Queen of SorceryI wish I could say that didn’t happen, and the series is perfect. But goodness knows it isn’t. Two major things stood out to me now that didn’t when I was a tween. First, a major trope in fantasy and sci fi alike: all members of a race/species are exactly alike in terms of personality. The Belgariad has that in spades. All Drasnians are sneaky. All Chereks are drunks. And all Murgos are evil. Alllll of them. Which meant that the characters often talked cheerfully about wiping out the Murgos once and for all, and sure, in context it makes sense (because of the eeeeeevil), but as an adult I was like, “Whoa, really, genocide is the answer?” It was pretty jarring.

Magician's GambitBut even more so… (Sigh) the female characters. That was particularly disappointing because I remember loving them growing up. There are only two of particular importance, Polgara and Ce’Nedra; as a kid, I loved them both. A lot. In high school, I sort of realized that Polgara is actually extremely controlling and can be horrible for basically no reason. On the one hand, she’s treated with reverence by basically everyone else; on the other hand, there’s a lot of, “Well, Polgara, you know how she gets…” involved. And Ce’Nedra, who I adored… It makes me make this face: :-/ I love what the series does with her, that when she’s left behind so Garion can go off and have his big hero moments she realizes he’s not there to rally the army — literally — and takes it upon herself to do the things he isn’t there for. It’s pretty awesome. On the other hand, there’s a lot of time spent in the narrative on how she’s completely devious and constantly playing mindgames with Garion. And with both her and Polgara, there’s very much a feeling of, “Women: who can understand them? They’re all crazy, amiright? lollllll”

Castle of WizardryEven more distressing, the climax of the second book is Polgara facing down Salmissra, queen of the snake people. Salmissra is obsessed with appearing young and flawless, and the potions she takes to stay that way give her an insatiable sexual appetite. So she’s evil: those horrible things (female sexuality, oh no!) make her willing to ally herself with the villains, in return for said eternal youth and beauty. ‘Cause you know. Women who care about that are all shallow and evil. Again, :-/

Enchanter's EndgameBut with all that said, these books are compelling. I once again tore through them, unwilling to put them down.4 I love Garion; he’s a very, very archetypal destined hero, but he’s basically a sweet kid who wants to do the right thing, even when he’s terrified. And I love the major supporting characters, especially Silk, the sneaky thief (one of my favorite archetypes); Barak, the wry bruiser; and Durnik, who is clever and nice and basically the most awesome ever. One other thing I realized upon rereading is that not a lot actually happens in this series. The first book, in particular, is just pages and pages and pages of people walking to a place, getting sidetracked and having to go somewhere else, and then getting sidetracked and going somewhere else again. Which sounds pretty painfully dull, but these books are so enchanting that it’s enjoyable.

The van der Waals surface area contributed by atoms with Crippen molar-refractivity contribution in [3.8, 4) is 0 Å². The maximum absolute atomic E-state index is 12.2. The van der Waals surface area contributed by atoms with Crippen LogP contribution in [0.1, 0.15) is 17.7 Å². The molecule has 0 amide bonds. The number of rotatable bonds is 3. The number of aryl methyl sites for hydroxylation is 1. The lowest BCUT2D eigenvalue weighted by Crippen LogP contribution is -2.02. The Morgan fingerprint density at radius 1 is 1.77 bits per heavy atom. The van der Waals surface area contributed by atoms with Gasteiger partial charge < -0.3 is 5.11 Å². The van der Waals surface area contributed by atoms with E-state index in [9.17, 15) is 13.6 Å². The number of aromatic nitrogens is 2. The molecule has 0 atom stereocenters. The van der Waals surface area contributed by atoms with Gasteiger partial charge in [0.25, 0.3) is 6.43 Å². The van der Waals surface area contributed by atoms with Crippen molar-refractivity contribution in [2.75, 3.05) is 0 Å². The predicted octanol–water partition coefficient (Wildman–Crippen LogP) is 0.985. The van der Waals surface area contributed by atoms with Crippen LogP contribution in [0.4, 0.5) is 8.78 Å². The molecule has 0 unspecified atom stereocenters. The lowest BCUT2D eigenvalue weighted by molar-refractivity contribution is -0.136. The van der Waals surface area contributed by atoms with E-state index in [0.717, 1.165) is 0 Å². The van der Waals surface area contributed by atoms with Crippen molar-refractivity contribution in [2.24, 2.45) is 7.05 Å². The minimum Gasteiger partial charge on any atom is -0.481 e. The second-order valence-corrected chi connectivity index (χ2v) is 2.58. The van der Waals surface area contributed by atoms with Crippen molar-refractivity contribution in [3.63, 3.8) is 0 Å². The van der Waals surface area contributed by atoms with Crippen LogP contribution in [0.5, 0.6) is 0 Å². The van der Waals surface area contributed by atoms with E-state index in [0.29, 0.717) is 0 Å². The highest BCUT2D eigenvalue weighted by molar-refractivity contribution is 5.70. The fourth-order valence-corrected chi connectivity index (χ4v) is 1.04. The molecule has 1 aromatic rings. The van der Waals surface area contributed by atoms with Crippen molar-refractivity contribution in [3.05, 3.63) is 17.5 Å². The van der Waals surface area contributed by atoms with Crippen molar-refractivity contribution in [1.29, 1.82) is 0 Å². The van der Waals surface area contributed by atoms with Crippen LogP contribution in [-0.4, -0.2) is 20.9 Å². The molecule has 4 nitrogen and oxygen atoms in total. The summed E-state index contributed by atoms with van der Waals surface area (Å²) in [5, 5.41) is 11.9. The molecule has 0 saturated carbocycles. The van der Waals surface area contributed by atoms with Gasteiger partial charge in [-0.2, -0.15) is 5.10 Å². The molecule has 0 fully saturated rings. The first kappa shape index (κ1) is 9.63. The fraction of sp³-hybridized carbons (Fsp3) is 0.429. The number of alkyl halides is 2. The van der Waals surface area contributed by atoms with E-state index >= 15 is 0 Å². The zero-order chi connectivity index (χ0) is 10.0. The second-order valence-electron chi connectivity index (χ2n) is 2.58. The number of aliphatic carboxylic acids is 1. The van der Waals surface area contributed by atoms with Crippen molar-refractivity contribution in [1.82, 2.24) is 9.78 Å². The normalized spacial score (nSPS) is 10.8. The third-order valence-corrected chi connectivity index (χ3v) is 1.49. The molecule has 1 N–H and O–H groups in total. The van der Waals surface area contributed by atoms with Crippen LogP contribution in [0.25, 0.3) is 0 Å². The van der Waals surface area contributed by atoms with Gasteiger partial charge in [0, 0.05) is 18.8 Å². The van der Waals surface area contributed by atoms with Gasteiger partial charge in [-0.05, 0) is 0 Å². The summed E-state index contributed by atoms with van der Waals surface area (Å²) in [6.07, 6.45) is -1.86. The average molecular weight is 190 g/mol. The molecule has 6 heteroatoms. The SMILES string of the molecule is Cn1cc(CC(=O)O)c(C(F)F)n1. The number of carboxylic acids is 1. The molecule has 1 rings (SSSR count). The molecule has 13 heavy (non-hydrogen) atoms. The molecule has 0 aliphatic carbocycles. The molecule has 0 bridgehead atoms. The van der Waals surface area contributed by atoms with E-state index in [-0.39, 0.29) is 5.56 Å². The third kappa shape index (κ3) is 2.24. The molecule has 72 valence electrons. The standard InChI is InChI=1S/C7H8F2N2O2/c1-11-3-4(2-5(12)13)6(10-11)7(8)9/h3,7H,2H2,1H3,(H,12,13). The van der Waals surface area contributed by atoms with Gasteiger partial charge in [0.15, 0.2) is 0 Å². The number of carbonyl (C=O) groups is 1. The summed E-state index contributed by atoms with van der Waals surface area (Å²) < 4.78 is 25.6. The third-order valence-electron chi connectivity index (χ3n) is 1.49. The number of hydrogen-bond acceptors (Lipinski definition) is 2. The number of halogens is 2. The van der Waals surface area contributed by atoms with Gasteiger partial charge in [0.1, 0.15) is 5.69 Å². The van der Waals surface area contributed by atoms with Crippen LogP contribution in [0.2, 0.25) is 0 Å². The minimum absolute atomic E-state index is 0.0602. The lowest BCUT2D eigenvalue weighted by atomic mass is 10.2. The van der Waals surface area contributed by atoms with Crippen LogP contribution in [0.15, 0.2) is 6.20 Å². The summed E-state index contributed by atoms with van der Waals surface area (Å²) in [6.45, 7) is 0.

So in summary: as an adult, rereading these books, I had quibbles. I think if I’d read the for the first time just now, instead of having fond memories from discovering fantasy in middle school, I’d have even more — but I’d still have enjoyed them. As it is, I feel pretty confident that this won’t be the last time I reread them. And I kind of want to go pick up a bunch of other Eddings novels now. They’ve got flaws… but they’re pretty much delightful.

  1. I wish I had a picture of this thing. I don’t think my dad set out to have an enormous collection of sci fi and fantasy paperbacks, but loving to buy books is a family trait so through the decades his collection grew and grew. We had an unfinished wall of the house, growing up — the back part and the support beams. Turned out that there was enough room for two novels next to each other between beams. So they were stacked at least waist-high, the entire length of the wall. It was amazing.
  2. This is no shock. I don’t necessarily need a female character to identify with — and goodness knows I’m fond of Garion himself — but having one certainly helps. And I was way too young to identify with Polgara, the only other important female character — but a plucky redheaded princess who gets swept along with the adventures while trying to run away from her arranged marriage? SIGN ME UP.
  3. I actually like those better, because there’s no time spent on the clueless protagonist working things out — Sparhawk already knows what’s going on — and also because omg Talen!!1, who I still have a serious crush on. But I digress.
  4. They even kept me mostly off my computer for a few days. My sore wrists were grateful.